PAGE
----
Inflation and The Fed
Coming into the Fed’s interest rate decision, most market participants expected the Fed not to raise rates, and those expectations were met. What made this meeting so important, and why did the market react the way it did? It’s because there’s still the unknown of whether or not this is a skip in terms of they didn’t do it now, but they just skipped one meeting they plan to raise in the future. Or is this a pause in rate policy where we will stay here for a while? The market before the meeting was pricing for a pause. The Fed was done, and 5-5.25% was the high point of the Fed Fund rate. What the Fed showed, though, is that they anticipate as many as three more hikes this year, which completely goes against the market. Many market participants were pricing in a cut by the end of the year, so the fact that the Fed is now putting out there that not only are they not done, but they could raise rates up to three more times within the year, is entirely off-side from what the market was saying. Chairperson Jerome Powell said they wanted to pause right now because they wanted to see data come in before deciding on hiking rates. Why did they say they would push rates out now but hike rates in the future? The reason is that the Fed wants to avoid getting into a situation where they have a stop-and-go Fed policy like the one that got us into trouble in the 1970s. They would raise rates, inflation would come down, and then inflation would pick back up. On a chart shown in this episode, you will see the inflation rates of the seventies, and the blue line on this chart is the current inflation rate pattern. You can see that while inflation is coming down, many more participants are asking since we’re now below 5%, potentially getting below 4% in the next few months, why consider hiking rates again? It appears as though we have beat inflation but in the seventies, inflation came down just as fast as now. However, it went back up because the Fed took its eye off the ball. That’s why Mr. Powell is using his words carefully and trying to guide the market into a future where we’re not cutting rates. Plus, we are still fighting inflation. The average US consumer goes to the store and doesn’t feel like the inflation flight has been won, but the market was pricing as if it were.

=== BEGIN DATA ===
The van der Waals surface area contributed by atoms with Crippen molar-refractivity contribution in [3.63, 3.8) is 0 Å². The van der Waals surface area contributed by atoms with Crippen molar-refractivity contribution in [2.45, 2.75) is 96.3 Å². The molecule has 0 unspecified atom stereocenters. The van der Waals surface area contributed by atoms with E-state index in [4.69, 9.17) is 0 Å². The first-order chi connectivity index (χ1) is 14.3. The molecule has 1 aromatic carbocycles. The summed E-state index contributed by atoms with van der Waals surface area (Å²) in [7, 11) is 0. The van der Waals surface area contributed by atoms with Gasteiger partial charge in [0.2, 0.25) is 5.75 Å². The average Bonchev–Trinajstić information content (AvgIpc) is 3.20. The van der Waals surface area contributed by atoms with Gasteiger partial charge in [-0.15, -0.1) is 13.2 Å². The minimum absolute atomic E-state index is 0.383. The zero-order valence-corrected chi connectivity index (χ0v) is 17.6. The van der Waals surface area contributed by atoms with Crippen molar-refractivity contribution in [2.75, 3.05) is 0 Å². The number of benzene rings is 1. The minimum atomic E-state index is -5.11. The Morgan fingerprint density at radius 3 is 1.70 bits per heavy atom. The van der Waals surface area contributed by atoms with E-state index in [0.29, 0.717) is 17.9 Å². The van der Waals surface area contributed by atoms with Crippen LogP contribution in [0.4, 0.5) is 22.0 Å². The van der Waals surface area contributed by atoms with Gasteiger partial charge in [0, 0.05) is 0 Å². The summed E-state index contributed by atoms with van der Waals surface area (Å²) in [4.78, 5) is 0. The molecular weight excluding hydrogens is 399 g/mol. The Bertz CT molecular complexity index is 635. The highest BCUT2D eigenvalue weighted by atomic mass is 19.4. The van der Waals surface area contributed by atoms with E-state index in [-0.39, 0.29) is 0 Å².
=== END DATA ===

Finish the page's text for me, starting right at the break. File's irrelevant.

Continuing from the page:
Pain in Corporate America
The Fed’s actions have had a negative impact on two areas of concern: our mortgage availability and an increase in corporate bankruptcy. Mortgage availability has fallen significantly, and mortgage credit availability has decreased for the third consecutive month. The industry continues to see more consolidation and reduced capacity due to lenders pulling back on loan offerings due to high rates. The Mortgage Credit Availability Index is now at its lowest since January 2013. We’re also seeing a spike in corporate bankruptcy. Higher rates matter. It’s clear that when the Fed started raising rates, bankruptcy followed. It’s not just the banks struggling with high rates; we also see the pain in corporate America.
Consumer Stress Indicator
Our Consumer Stress Indicator is down as we’ve seen inflation come down. It’s moved lower to 16.3%. Gas prices and food are stabilized and down from a year ago. By no means is the consumer out of the woods yet, but this inflation is a welcome sign of relief, with the likelihood of student debt payments restarting in the months ahead. It’s not all bad, but we are watching for economic and market cracks.
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The opinions voiced in this material are for general information only and are not intended to provide specific advice or recommendations for any individual. All performance referenced is historical and is no guarantee of future results. All indices are unmanaged and may not be invested into directly.
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